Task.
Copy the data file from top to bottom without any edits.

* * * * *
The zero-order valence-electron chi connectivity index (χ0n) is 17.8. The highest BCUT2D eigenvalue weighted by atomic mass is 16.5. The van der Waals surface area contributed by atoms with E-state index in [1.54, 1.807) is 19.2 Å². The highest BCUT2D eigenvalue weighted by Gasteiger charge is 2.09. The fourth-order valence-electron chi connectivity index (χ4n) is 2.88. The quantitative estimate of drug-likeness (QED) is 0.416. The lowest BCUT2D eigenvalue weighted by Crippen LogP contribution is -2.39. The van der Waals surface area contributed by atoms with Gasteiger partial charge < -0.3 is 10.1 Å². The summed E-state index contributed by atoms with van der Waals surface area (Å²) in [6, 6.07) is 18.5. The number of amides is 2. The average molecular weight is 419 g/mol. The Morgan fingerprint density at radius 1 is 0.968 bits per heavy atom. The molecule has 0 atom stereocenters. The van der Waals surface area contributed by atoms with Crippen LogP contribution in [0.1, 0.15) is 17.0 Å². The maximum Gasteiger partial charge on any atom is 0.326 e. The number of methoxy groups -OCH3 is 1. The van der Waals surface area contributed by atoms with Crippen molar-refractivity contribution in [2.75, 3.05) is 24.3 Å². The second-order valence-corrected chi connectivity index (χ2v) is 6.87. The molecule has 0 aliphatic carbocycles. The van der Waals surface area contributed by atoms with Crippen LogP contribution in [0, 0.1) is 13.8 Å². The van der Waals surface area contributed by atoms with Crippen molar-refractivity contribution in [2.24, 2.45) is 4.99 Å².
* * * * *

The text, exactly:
The zero-order valence-electron chi connectivity index (χ0n) is 17.8. The highest BCUT2D eigenvalue weighted by atomic mass is 16.5. The van der Waals surface area contributed by atoms with E-state index in [1.54, 1.807) is 19.2 Å². The highest BCUT2D eigenvalue weighted by Gasteiger charge is 2.09. The fourth-order valence-electron chi connectivity index (χ4n) is 2.88. The quantitative estimate of drug-likeness (QED) is 0.416. The lowest BCUT2D eigenvalue weighted by Crippen LogP contribution is -2.39. The van der Waals surface area contributed by atoms with Gasteiger partial charge < -0.3 is 10.1 Å². The summed E-state index contributed by atoms with van der Waals surface area (Å²) in [6, 6.07) is 18.5. The number of amides is 2. The average molecular weight is 419 g/mol. The Morgan fingerprint density at radius 1 is 0.968 bits per heavy atom. The molecule has 0 atom stereocenters. The van der Waals surface area contributed by atoms with Crippen LogP contribution in [0.1, 0.15) is 17.0 Å². The maximum Gasteiger partial charge on any atom is 0.326 e. The number of methoxy groups -OCH3 is 1. The van der Waals surface area contributed by atoms with Crippen molar-refractivity contribution in [2.75, 3.05) is 24.3 Å². The second-order valence-corrected chi connectivity index (χ2v) is 6.87. The molecule has 0 aliphatic carbocycles. The van der Waals surface area contributed by atoms with Crippen LogP contribution in [0, 0.1) is 13.8 Å². The van der Waals surface area contributed by atoms with Crippen molar-refractivity contribution in [2.24, 2.45) is 4.99 Å².